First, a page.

Had you read all the books by people who you interviewed? Is there one you would recommend as the next step after this film? (Do *you* have a book on the topic underway?)

I had read books or academic essays by all the scholars/historians interviewed, yes, where applicable (some have not written books but been outspoken in championing certain films etc). Adam Scovell’s Folk Horror: Hours Dreadful and Things Strange is a good place to start, Bernice Murphy’s Rural Gothic (she hadn’t thought of many of these films as folk horror but realized a lot of overlap once I asked her), and Kinitra Brooks’ Searching for Sycorax has a great essay about the Conjure Woman in folk horror - I wanted her to be in the film and have this theme be more prominent, but COVID intervened and she was very busy so it wasn’t possible. I also wanted a section on Gullah Geechee folk horror (I really wanted to make a case for Daughters of the Dust being in there) but again COVID pretty much halted the interview process. Because there are so many great studies of folk horror already I don’t have plans to write a book, but I did edit a small book (150 pgs or so) that will come in the folk horror set, which is a mix of new essays and reprints of some older writings including poems (getting rights to reprint a Leslie Marmon Silko poem was a coup imo) and narrative fiction. Dawn Keetley who did an essay in this book also has a book of her own on folk horror coming out, I believe. Yi-Fu Tuan’s book Landscapes of Fear is good for looking at a lot of the landscape issues from a non white perspective, Michelle Reheja’s Reservation Reelism has a couple chapters relating to Indigenous folk horror - and she’s who recommended Kali Simmons for the film, who I think has become a bit of a scholarly rock star over the summer with a lot of participation in books, panels, classes, films, etc, speaking about Indigenous horror. Renee Bergland’s The National Uncanny was also an important guide for studies in the depiction of Indigenous ghosts in settler mythology etc. Howard David Ingham and Andy Paciorek who are in the film both have several books about folk horror and adjacent topics, covering everything from cults to corpse-roads!

Any collaborators on either the film or the box set who are particularly close to you, or who you have interesting behind-the-scenes connections with? How did you get Guy Maddin involved?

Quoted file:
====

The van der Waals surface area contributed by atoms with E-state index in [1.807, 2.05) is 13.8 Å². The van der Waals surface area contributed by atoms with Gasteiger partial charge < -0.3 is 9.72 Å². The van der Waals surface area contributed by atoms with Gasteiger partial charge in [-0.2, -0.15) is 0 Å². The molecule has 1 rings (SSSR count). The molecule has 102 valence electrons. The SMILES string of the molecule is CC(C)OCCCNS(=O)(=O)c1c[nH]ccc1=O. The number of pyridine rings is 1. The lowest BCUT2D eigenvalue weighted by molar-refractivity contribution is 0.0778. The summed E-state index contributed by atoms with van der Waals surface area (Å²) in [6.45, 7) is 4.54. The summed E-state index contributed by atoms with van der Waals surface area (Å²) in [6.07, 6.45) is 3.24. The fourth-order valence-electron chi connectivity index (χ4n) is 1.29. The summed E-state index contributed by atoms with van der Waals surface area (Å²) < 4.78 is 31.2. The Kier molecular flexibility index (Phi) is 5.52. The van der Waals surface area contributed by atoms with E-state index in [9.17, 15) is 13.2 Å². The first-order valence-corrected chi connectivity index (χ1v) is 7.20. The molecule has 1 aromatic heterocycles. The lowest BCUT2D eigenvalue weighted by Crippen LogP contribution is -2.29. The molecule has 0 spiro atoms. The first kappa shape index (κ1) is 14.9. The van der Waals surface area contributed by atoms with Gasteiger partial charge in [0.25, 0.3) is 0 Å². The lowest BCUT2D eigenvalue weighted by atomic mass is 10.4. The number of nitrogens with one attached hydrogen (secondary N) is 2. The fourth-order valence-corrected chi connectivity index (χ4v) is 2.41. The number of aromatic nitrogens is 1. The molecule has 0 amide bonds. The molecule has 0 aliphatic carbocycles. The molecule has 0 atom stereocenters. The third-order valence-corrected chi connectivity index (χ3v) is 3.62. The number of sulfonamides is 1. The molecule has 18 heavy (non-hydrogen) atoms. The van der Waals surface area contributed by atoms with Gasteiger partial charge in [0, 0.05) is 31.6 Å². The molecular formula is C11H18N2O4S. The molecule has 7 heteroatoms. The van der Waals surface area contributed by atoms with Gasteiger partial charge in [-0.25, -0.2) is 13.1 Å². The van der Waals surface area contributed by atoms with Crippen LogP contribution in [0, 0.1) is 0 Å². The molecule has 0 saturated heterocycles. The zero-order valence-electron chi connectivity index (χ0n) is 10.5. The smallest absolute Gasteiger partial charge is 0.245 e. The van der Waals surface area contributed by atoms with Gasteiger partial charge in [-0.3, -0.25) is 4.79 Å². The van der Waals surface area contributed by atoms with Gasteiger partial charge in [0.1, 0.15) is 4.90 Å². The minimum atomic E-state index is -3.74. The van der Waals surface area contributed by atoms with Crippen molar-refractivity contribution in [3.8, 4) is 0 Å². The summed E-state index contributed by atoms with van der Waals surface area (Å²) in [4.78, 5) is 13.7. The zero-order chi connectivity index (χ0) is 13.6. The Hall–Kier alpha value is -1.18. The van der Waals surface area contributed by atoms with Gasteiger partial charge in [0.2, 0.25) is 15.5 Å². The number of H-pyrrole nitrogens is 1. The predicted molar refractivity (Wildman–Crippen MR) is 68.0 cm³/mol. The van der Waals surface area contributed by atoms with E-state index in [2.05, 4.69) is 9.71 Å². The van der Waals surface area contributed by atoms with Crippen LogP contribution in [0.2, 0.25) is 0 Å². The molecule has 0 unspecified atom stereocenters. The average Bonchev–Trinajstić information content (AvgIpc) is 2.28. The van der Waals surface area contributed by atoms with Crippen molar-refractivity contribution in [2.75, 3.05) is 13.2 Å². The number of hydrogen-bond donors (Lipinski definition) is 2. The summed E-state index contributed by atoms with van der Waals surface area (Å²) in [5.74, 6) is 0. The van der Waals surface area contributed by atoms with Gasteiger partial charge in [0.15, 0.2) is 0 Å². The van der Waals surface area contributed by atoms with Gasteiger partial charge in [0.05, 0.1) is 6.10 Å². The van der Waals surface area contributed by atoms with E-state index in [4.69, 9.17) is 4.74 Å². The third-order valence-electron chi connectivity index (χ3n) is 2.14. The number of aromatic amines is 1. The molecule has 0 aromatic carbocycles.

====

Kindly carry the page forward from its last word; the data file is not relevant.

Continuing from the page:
Howard David Ingham and Neil Edwards both helped in multiple ways so they were important collaborators. Neil shot interviews for the film but also shot all the super 8, and he paid for the film and processing as a contribution to the doc! Howard’s mom was a spiritualist medium and he grew up in that environment of what he calls “a nice cup of tea and a seance,” so I got him to write the interpretive booklet for the oracle card deck that comes with the folk horror super-bundle. My editors Winnie and Ben did so much amazing work that I think if I ever make another film without them it’ll be obvious that they are responsible for the film’s success more than I am. (Note to self: never make another film!)
Guy was involved from early on, I knew I needed some aesthetic pizazz that exceeded what I was capable of creating myself so I asked if he would consider making some animated collages for the film. We’ve only met a few times, very briefly each time, but I have managed to rope him into doing favours for me many times which I am so grateful for. He has helped me more than our tenuous acquaintance warrants. But we do have a mutual good friend in Caelum Vatnsdal, the author of the Canadian horror book They Came From Within, who has been in Guy’s films, wrote a book about him, and who I went out with briefly as a teenager after stalking him at Movie Village in Winnipeg. So I think Caelum may have been how I first got in touch with Guy. And of course my boss David Gregory, the greatest enabler of all!

See Woodlands Dark and Days Bewitched streaming online between October 1st and 11th, or at the Rio Theatre on October 8th, as part of the Vancouver International Film festival. Pre-order the Severin folk horror box set, All the Haunts Be Ours, starting December 7th, here. Thanks, Kier-la! 

No comments: